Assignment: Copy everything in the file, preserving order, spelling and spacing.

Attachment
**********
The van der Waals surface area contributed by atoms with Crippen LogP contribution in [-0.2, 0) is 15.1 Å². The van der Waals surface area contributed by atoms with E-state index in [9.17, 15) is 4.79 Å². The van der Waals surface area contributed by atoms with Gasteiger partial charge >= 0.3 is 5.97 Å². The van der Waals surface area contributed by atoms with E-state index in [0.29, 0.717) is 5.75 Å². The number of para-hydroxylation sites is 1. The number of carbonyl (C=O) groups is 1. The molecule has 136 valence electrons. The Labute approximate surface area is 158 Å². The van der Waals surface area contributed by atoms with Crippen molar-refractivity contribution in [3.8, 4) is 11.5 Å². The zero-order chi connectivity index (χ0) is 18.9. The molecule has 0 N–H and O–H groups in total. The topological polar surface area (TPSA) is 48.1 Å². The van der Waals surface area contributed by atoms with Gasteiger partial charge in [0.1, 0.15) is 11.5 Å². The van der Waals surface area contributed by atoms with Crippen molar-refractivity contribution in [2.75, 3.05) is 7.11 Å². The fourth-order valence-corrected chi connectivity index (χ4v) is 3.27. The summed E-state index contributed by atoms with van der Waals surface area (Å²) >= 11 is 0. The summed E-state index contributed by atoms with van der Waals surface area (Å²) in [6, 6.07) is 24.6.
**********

The van der Waals surface area contributed by atoms with Crippen LogP contribution in [-0.2, 0) is 15.1 Å². The van der Waals surface area contributed by atoms with E-state index in [9.17, 15) is 4.79 Å². The van der Waals surface area contributed by atoms with Gasteiger partial charge >= 0.3 is 5.97 Å². The van der Waals surface area contributed by atoms with E-state index in [0.29, 0.717) is 5.75 Å². The number of para-hydroxylation sites is 1. The number of carbonyl (C=O) groups is 1. The molecule has 136 valence electrons. The Labute approximate surface area is 158 Å². The van der Waals surface area contributed by atoms with Crippen molar-refractivity contribution in [3.8, 4) is 11.5 Å². The zero-order chi connectivity index (χ0) is 18.9. The molecule has 0 N–H and O–H groups in total. The topological polar surface area (TPSA) is 48.1 Å². The van der Waals surface area contributed by atoms with Gasteiger partial charge in [0.1, 0.15) is 11.5 Å². The van der Waals surface area contributed by atoms with Crippen molar-refractivity contribution in [2.75, 3.05) is 7.11 Å². The fourth-order valence-corrected chi connectivity index (χ4v) is 3.27. The summed E-state index contributed by atoms with van der Waals surface area (Å²) >= 11 is 0. The summed E-state index contributed by atoms with van der Waals surface area (Å²) in [6, 6.07) is 24.6.